This excellent initiative was started by Australian piano teacher and composer Elissa Milne and was taken up by the music publisher Hal Leonard Australia in 2013. The purpose was to promote and implement the concept of students learning a huge quantity of piano pieces in one year. The main purpose of this exercise was to encourage students to learn, experience and perform far more pieces than our exam-focussed culture tends to allow, and equip students with improved sight-reading skills, encourage independent learning, and enhance their musicianship and music appreciation by exploring a wider variety of repertoire. By broadening the student’s experience of piano music, hopefully they will feel inspired to continue to play the piano for the rest of their lives regardless of what grade exam they achieve before they stop taking lessons.
The exercise reminds me of something I did when I was studying the piano as a teenager and preparing for my Grade 8 exam. My then teacher felt that I needed to spend as much time as possible at the piano, regardless of what I was playing (i.e. not necessarily practising my Grade 8 pieces and technical work). To achieve this, I took a Saturday job as pianist for a local ballet school where I was required to play waltzes, polonaises and mazurkas for a group of pink-tutu-clad little girls and a teacher who was straight of out ‘Fame!’. My sight-reading skills, which had always been pretty good, were much improved by the exposure to new repertoire and I became adept at learning music quickly, skills which I have retained, despite a long absence from the piano in my 20s and 30s.
Another similar initiative is the Go-Play Project, in which US pianist and teacher Catherine Shefski set herself the task of learning (or relearning) a piece of piano music each week over the course of a year (she recorded the pieces and uploaded them to SoundCloud). Like many piano teachers, Catherine felt she was not spending enough time at the piano for herself amidst all the teaching and admin that goes with running a piano teaching studio. I followed Cathy’s project with interest and discovered some new repertoire myself through her initiative, including a Rachmaninoff Etude-Tableau which I included in my LTCL programme (G minor, Op 33). Cathy has extended the project beyond the sphere of music, applying the concept to other areas of creativity.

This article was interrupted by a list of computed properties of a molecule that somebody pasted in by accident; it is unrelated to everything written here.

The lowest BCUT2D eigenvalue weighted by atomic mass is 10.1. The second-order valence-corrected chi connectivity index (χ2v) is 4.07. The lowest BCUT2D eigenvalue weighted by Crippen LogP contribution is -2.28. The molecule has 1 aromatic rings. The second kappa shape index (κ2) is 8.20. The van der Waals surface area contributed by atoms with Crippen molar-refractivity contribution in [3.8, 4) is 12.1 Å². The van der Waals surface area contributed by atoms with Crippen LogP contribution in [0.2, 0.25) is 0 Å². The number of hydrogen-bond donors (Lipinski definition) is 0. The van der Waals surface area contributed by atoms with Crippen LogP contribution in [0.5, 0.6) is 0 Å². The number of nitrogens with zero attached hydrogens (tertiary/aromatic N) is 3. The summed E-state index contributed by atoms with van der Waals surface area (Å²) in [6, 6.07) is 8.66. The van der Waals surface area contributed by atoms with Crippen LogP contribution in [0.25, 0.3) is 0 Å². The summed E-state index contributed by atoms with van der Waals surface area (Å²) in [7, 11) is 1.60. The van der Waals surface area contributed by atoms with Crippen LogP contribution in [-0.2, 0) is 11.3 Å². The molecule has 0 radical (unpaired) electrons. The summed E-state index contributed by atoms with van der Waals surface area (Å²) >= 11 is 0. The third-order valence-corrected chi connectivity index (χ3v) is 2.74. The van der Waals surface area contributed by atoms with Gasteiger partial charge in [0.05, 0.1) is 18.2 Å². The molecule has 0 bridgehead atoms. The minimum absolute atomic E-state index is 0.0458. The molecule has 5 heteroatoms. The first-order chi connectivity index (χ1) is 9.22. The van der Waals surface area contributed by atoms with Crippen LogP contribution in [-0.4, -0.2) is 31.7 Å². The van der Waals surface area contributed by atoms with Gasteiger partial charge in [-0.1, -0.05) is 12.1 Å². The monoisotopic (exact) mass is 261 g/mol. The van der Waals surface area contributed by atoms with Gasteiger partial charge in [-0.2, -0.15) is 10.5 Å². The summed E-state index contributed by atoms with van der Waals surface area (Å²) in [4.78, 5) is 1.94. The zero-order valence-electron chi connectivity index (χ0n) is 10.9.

I think the ’40-Piece Challenge’, ‘Go-Play Project’ and similar initiatives are wonderful for piano students and pianists of all ages and abilities. As pianists we are spoilt for choice: the piano has a huge and varied repertoire, but sometimes this embarrassment of musical riches can be daunting. Where to start? What to play? By setting reasonable parameters, the project is both possible and enjoyable. (For example, one is under no obligation to play “difficult” music, and much pleasure and satisfaction can be gained from learning relatively simple pieces and playing them really well). The object of the exercise is to experience many musical idioms and forms, from Baroque to contemporary classical, jazz, world and even duets or two-piano works. Mix the difficulty and genre of the pieces you attempt: by keeping the repertoire varied, you will find the exercise enjoyable and challenging. Record yourself and use the recordings for self-evaluation and critiquing of your playing. Even if you are working on larger-scale works or studying for an exam or Diploma, there is no reason why you shouldn’t engage in this exercise as a supplement to your main learning and as a way of ensuring you retain your interest and excitement in the piano.
The exercise is also brilliant for piano teachers: we expose ourselves and our students to a wider variety of repertoire while challenging us as teachers – can we actually teach 40 pieces to each of our students in a year? (I have in fact adapted the project and will be challenging my own students to learn 20 pieces over the course of 2015.)
Some repertoire suggestions for more advanced pianists:
J S Bach – Kleine Preludes
Chopin – Preludes, Waltzes
Beethoven – Bagatelles
Schubert – Moments Musicaux, Ländler, Waltzes
Heller – Etudes
Rachmaninoff – Preludes, Moments Musicaux, 6 Morceaux Op 11, Etudes-Tableaux
Scriabin – Preludes, Etudes and other shorter piano works
Prokofiev – Visions Fugitives
Bartok – Mikrokosmos (later volumes)
various – Variations for Judith (a delightfully varied collection of contemporary piano music based on a Bach Chorale)
An article by pianist and teacher Graham Fitch on how to improve your sight-reading
2 thoughts on “40-Piece Challenge”
I think this is an excellent idea! It will especially help with keeping things fresh so my students don’t get too burnt out on two or three pieces. Do the 40 pieces have to be outside of the method books for the beginner students, or do those count as well?
To make it easier to manage, and so that students don’t feel overwhelmed, I am including pieces both in and outside of the method books. For students taking Trinity exams, I have told them they can include the exercises (which are, in effect, short pieces) in their allocation as well